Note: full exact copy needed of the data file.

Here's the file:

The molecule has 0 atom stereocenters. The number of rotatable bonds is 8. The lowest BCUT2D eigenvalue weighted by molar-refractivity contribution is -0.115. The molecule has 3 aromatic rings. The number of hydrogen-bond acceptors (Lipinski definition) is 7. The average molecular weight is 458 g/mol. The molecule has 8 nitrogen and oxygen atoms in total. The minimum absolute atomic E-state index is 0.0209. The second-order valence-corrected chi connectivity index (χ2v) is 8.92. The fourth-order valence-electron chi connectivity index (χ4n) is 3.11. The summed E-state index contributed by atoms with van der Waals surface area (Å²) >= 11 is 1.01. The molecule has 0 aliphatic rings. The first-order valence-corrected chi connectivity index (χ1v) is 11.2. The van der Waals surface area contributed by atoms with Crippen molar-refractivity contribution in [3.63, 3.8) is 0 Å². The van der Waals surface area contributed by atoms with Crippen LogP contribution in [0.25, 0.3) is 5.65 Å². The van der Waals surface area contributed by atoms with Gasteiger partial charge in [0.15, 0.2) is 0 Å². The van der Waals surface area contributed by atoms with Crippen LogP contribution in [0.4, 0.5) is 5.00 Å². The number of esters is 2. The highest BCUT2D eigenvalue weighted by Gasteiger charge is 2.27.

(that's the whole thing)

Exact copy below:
The molecule has 0 atom stereocenters. The number of rotatable bonds is 8. The lowest BCUT2D eigenvalue weighted by molar-refractivity contribution is -0.115. The molecule has 3 aromatic rings. The number of hydrogen-bond acceptors (Lipinski definition) is 7. The average molecular weight is 458 g/mol. The molecule has 8 nitrogen and oxygen atoms in total. The minimum absolute atomic E-state index is 0.0209. The second-order valence-corrected chi connectivity index (χ2v) is 8.92. The fourth-order valence-electron chi connectivity index (χ4n) is 3.11. The summed E-state index contributed by atoms with van der Waals surface area (Å²) >= 11 is 1.01. The molecule has 0 aliphatic rings. The first-order valence-corrected chi connectivity index (χ1v) is 11.2. The van der Waals surface area contributed by atoms with Crippen molar-refractivity contribution in [3.63, 3.8) is 0 Å². The van der Waals surface area contributed by atoms with Crippen LogP contribution in [0.25, 0.3) is 5.65 Å². The van der Waals surface area contributed by atoms with Gasteiger partial charge in [0.15, 0.2) is 0 Å². The van der Waals surface area contributed by atoms with Crippen LogP contribution in [0.4, 0.5) is 5.00 Å². The number of esters is 2. The highest BCUT2D eigenvalue weighted by Gasteiger charge is 2.27.